It was possible to test this car under conditions rather removed from the ordinary, conditions, in fact, which would have been severe for a car of twice the engine capacity, and it speaks extraordinarily well for the sports Austin that on one day a mileage exceeding 300 was covered and on the next a distance slightly below 400 miles, all at an excellent average, and without necessity for starting unduly early in the morning in order to achieve the distance comfortably.

Without any suggestion that the car is being overstressed, it is possible to cruise at a steady 50 m.p.h., equivalent to 3,500 r.p.m., and this apparently can be kept up as long as the driver wishes, without the engine becoming at all overheated. The engine can be felt, which is not unexpected in view of the power that is being got out of it, but on analysing one's impressions after a really long run ones realises that this is a feature which is not irritating; in fact, in a way it is rather pleasant to be able to sense the power that is being developed, and mechanically the engine is quiet.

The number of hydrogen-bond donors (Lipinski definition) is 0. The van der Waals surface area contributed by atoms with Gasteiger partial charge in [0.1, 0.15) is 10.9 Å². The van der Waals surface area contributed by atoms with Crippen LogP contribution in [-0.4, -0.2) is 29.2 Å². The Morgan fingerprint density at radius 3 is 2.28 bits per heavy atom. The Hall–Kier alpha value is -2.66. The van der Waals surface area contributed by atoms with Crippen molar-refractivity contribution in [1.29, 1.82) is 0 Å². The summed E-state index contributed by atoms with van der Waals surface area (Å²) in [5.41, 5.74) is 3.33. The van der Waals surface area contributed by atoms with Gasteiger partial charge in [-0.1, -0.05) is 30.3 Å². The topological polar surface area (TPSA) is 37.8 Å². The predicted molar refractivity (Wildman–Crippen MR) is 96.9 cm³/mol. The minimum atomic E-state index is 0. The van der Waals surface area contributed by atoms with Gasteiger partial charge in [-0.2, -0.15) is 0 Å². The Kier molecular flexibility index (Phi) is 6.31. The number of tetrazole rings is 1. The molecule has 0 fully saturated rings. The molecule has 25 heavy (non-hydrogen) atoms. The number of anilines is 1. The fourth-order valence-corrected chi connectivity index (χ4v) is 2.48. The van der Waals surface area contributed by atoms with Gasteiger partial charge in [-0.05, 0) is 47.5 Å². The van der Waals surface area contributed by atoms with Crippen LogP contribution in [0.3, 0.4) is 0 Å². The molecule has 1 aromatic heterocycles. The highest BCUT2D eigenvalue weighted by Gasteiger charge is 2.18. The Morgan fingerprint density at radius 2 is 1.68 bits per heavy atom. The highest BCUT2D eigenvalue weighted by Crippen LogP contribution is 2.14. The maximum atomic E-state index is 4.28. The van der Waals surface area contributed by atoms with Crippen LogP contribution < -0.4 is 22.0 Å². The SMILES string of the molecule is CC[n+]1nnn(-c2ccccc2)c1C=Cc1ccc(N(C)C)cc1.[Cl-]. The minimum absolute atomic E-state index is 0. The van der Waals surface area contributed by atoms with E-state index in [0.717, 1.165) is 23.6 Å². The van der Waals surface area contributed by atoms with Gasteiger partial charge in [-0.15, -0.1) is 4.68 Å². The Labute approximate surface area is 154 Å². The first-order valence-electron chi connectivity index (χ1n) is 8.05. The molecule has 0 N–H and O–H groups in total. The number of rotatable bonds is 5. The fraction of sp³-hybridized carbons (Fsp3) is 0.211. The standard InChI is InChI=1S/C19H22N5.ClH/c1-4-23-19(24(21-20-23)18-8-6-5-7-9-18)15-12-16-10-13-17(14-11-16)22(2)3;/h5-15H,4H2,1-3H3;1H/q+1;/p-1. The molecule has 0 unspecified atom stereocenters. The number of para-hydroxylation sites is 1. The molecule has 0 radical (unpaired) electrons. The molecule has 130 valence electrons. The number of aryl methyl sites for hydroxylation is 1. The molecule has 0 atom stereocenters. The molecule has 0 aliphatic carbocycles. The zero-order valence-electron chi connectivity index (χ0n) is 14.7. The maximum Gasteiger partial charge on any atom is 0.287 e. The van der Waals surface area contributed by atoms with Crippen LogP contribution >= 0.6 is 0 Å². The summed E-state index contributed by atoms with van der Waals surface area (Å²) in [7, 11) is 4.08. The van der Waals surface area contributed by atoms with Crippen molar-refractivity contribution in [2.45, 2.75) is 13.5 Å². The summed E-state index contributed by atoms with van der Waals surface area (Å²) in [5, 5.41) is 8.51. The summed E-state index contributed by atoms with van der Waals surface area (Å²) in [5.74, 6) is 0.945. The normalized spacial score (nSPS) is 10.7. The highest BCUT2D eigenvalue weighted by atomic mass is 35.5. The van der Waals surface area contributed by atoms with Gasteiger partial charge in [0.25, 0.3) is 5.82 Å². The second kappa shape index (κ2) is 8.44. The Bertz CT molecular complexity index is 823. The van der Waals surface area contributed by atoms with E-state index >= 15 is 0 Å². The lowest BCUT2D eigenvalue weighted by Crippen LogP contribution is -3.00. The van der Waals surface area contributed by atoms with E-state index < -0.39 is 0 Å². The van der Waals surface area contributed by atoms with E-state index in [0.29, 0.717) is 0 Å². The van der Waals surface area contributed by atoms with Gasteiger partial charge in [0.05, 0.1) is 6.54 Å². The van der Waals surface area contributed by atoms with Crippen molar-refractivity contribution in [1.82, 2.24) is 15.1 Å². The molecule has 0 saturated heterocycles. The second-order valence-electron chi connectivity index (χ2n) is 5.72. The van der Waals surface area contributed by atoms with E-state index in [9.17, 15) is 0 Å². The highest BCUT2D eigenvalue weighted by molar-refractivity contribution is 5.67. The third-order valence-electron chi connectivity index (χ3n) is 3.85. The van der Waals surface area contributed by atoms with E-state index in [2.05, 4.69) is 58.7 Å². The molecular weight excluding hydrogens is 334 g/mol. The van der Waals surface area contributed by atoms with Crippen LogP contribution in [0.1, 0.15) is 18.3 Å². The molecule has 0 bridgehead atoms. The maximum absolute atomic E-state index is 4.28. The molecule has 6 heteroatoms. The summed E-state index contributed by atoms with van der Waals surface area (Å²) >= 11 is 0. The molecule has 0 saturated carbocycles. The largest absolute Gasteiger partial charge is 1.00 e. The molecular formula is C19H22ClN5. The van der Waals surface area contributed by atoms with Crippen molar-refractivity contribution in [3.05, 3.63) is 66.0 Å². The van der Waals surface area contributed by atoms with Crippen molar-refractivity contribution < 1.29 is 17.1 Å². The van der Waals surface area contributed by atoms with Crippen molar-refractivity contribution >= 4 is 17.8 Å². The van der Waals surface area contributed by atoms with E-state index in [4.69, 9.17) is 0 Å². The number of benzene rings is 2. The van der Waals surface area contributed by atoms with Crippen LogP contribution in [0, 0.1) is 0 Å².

This model differs in that the exhaust system incorporates pipes leading horizontally direct from the cylinder block and connecting to an outside pipe which runs along externally on the near side of the body and terminates in a fish tail. The exhaust note has a pronounced bark which is pleasing to the enthusiast an which, with due care, does not seem to disturb the authorities. Unquestionably in this system lies a good deal of the efficiency. A further point is that the oil pressure is high, a normal reading at speed being between 30 and 40 lb. per sq. in. The car tested was using racing oil, which certainly seems to be worth while in view of the high speeds at which the power unit is turning over. The gear ratios are higher than normal, and in consequence the indirects are extremely useful. It is possible to run up to considerably above 5,000 r.p.m., which gives 30 m.p.h. comfortably on first and 50 on second. The acceleration figure for first gear, it will be noticed, is exceptionally good. The engine does not pull smoothly below 10 m.p.h. on top gear, and it is scarcely to be expected that it should, but usually the last thing the owner of a car of this sort wants to do is to potter at low speed on top. Second is so useful that it is worth while changing down for running in traffic, and in the same way excellent acceleration can be secured on a winding road.